• Communicate with your partner. Talk about your expectations from the sexual relationship. Both you and your partner need to be on the same page as far as ‘why you’re having sex’ is concerned. If you’re in it for the long haul and your partner is simply out to have a roll in the hay, you have mismatched expectations – a recipe for disaster, perhaps in the form of an unwanted pregnancy.
  • Talk about birth control. Not everyone likes being on the pill. If it doesn’t suit your health, or you believe you’re not organised enough to remember to pop one daily, explore alternative birth control options.
  • Insist on a condom. If your partner is averse to using a condom, you probably need to rethink the relationship. Unprotected fun can be a lot of fun – for the few minutes it lasts. But be aware that it could leave you with a lifetime of responsibility, something you may not be ready for.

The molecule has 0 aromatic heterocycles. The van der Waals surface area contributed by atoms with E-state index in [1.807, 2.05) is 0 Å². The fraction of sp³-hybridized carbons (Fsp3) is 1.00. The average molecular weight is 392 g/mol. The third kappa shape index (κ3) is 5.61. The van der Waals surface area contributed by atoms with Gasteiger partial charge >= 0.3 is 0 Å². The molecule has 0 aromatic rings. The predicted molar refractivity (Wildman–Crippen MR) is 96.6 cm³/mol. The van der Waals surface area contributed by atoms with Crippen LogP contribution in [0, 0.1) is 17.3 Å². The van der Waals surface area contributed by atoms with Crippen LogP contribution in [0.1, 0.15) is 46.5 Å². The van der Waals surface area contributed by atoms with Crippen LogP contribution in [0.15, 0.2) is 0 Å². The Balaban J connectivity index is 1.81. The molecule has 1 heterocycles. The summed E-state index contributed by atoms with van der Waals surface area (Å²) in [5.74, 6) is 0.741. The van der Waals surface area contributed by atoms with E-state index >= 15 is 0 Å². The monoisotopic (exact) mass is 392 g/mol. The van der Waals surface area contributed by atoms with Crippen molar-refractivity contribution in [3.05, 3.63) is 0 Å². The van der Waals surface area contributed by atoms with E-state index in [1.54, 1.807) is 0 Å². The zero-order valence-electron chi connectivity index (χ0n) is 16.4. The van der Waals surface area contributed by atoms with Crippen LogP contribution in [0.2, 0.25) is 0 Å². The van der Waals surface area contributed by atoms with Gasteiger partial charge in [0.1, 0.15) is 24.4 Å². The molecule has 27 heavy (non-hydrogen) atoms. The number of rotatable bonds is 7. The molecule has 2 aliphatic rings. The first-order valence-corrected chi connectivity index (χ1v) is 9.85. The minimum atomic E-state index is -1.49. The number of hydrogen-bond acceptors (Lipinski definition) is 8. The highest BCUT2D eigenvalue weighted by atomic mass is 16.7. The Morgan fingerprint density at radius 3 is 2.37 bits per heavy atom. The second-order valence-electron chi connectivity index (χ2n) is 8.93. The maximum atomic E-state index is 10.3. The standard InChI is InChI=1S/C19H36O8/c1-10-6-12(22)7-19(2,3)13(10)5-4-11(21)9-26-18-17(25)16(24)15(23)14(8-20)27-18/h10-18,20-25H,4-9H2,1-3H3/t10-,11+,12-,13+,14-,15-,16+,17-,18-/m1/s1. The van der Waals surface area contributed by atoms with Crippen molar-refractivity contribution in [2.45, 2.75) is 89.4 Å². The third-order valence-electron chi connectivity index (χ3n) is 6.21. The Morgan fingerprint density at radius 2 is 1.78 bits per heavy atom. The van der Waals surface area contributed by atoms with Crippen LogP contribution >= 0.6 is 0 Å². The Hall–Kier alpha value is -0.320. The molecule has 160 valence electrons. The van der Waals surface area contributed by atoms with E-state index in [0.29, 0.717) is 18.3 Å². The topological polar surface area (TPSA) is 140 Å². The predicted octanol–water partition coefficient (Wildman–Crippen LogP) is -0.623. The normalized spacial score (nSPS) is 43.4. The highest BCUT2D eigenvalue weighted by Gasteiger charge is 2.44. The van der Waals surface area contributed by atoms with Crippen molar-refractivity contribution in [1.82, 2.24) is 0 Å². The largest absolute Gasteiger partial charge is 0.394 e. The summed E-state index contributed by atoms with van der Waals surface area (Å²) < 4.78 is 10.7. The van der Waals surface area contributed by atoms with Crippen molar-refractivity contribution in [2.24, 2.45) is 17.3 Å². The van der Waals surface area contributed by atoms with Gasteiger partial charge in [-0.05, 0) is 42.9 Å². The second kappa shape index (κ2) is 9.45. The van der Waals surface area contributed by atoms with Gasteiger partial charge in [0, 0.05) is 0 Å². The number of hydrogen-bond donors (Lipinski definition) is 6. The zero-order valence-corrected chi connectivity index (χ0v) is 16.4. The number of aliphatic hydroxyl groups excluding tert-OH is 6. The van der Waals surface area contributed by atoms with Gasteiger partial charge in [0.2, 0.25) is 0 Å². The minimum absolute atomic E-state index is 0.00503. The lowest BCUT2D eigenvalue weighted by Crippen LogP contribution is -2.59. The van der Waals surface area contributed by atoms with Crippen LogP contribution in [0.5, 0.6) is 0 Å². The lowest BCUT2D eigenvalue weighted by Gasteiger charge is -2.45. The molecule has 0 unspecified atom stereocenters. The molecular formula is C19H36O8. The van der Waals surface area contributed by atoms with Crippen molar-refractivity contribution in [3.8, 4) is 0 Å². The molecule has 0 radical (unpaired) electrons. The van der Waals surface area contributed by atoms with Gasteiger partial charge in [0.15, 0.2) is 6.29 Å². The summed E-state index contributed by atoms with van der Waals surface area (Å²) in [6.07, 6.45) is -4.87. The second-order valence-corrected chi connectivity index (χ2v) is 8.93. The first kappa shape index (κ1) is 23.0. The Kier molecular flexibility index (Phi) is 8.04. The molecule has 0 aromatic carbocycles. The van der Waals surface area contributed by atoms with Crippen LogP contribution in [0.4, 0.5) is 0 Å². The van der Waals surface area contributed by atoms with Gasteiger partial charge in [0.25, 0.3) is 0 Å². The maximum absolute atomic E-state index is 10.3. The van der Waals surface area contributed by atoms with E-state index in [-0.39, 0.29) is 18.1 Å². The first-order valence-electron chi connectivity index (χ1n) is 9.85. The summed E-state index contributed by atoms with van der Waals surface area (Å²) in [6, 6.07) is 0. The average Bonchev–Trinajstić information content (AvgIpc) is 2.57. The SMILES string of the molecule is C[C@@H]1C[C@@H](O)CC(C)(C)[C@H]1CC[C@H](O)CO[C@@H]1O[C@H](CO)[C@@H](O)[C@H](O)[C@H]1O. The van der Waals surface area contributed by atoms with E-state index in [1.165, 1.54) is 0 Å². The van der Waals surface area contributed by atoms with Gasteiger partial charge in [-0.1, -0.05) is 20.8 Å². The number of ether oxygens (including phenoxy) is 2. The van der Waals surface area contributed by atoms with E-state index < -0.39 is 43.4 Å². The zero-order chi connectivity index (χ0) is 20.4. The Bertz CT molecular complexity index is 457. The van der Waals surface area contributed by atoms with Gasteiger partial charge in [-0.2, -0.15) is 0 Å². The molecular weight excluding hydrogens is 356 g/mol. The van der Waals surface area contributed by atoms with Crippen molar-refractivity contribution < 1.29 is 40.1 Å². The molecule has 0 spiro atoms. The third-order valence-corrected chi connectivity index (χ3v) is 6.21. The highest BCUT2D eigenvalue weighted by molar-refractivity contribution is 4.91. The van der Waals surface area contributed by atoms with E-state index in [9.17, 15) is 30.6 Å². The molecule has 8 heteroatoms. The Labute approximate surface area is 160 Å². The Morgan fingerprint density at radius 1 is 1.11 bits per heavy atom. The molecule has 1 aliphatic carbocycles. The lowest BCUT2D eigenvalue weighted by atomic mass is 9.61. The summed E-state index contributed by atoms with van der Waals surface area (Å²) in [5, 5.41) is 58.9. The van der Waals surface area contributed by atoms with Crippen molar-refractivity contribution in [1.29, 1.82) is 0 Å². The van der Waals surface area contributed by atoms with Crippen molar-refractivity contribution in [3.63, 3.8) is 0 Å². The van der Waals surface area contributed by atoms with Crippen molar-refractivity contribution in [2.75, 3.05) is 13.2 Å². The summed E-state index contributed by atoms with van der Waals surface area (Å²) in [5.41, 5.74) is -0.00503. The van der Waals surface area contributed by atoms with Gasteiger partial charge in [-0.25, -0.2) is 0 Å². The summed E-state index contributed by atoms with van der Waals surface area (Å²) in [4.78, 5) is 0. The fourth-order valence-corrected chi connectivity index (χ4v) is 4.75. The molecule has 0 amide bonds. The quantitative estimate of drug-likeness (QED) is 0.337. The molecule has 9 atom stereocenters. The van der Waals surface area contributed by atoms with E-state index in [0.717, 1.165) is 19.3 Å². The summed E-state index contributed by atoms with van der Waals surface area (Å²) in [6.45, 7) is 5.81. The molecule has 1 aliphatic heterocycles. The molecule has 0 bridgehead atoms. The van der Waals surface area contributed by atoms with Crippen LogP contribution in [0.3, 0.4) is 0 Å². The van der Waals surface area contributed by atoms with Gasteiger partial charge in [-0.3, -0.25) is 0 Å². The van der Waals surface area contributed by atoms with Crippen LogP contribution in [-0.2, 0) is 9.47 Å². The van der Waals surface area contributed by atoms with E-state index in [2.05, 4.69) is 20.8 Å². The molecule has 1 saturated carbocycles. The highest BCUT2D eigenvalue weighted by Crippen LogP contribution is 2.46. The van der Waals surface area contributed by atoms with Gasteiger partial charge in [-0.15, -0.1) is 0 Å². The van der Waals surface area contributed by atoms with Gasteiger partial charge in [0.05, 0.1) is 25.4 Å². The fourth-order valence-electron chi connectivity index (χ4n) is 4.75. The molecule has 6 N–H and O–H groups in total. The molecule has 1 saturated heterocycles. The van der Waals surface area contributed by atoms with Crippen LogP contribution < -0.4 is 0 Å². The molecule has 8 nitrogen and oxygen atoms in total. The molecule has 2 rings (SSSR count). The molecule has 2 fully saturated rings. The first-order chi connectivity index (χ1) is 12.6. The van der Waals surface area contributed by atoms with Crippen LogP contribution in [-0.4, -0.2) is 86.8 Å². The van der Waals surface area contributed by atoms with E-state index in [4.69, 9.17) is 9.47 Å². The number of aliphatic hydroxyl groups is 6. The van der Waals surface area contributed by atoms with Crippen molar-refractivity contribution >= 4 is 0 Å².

• Don’t let anyone force you. People have sex for all kinds of reasons. It could be because they have the hots for each other; or they think it is the first step to a long-term commitment; they don’t want to be left out when everyone else seems to be ‘doing it’; or, they fear they may lose their lover if they don’t oblige and give him/her what he/she wants. If you’re not comfortable having sex, stick to your guns and explain your reasons to your partner.
  • Don’t let your guard down. Don’t lose control over what you’re drinking at a party if you feel things may get out of hand and you may be physically compromised. If you feel tipsy, say no to the next drink offered. Lowered inhibitions lead you to do things you may never do otherwise. A little compromise can be a big mistake – one you may regret an entire lifetime.